Cancer research has taken giant leaps forward in the past 20 years. The molecular dissection of cancer cell growth pathways made possible by modern molecular biology, and now the increasingly sophisticated understanding of the interplay between the immune system and the cancer cell, have led to remarkable breakthroughs in cancer therapy. Yet, with these breakthroughs comes the challenge of determining how best to harness the wealth of data these trials generate to maximize benefit for patients today and in the future.
If we are going to build on the solid foundation we now have and take cancer therapy to the next level, we need to continue to do three things and do them better:
Support foundational science: Everything we have accomplished is built on the scientific understanding of the biology of cancer that has come out of the commitment that society has made to basic research. We have to keep that commitment and provide scientists a clear path to pursue careers in research.
Build better drug discovery tools: We could not have achieved the progress of the last 20 years without the use of mouse models in cancer research. As imperfect as these models are, they have served research well. Nevertheless, we need better models, particularly for the exploration of combinations of multiple drugs, some of which depend on intact immune systems for their mechanism of action. Better model systems, both animal models and ex-vivo patient tumor models, will enable us to learn as much as we can, as quickly as we can.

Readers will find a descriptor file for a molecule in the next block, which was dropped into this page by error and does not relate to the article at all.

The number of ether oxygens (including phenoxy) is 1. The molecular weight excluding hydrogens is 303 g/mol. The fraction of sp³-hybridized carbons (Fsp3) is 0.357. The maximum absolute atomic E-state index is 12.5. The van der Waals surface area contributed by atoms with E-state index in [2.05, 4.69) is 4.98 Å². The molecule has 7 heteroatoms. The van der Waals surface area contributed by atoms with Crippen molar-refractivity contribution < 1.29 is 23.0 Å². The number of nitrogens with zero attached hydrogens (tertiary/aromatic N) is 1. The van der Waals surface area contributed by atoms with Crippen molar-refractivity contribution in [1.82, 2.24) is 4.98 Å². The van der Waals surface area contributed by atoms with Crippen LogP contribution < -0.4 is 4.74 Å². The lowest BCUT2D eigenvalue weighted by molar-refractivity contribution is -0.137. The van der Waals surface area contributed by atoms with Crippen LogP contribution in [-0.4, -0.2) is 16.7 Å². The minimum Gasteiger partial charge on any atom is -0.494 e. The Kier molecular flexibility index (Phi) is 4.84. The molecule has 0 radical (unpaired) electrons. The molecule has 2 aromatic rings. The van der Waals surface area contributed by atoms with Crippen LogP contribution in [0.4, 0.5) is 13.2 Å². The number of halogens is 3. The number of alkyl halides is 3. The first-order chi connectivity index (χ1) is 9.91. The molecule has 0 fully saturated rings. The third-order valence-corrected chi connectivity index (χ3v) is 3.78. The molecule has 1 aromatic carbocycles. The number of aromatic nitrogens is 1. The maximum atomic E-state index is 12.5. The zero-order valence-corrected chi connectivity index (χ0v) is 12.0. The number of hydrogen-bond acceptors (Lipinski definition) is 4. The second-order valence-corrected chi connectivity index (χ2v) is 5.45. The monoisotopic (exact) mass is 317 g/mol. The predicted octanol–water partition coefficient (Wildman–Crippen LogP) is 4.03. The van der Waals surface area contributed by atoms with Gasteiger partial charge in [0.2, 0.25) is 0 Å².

Get the most out of clinical trials: For those patients who volunteer for clinical trials and with their consent, we in the scientific community owe it to them to make the most of their participation, including holistic interrogation of the data we collect for broader scientific investigation. Fortunately, there has been fantastic technological progress in a variety of different fields, including computational speed, data storage, automated image analysis, molecular detection and DNA sequencing, that can all be harnessed to analyze clinical trial patient samples. However, inconsistencies in how patient samples may be analyzed limit our ability to learn as much as we can from these samples. Long before a clinical trial is initiated, we should define how the data will be used in more consistent and research– and patient-friendly consent forms.
None of this can be achieved by one company, institution or public or private group. It must be a community effort. Partnerships between pharmaceutical and biotech companies, as well as academic institutions, patients and government entities, will be vital to delivering the next wave of innovation. It is my hope that through these partnerships we will be able to deliver on the hope of any patient who opts to join a clinical trial – to drive advances in science, to alleviate patient suffering and to make cancer and other diseases a thing of the past.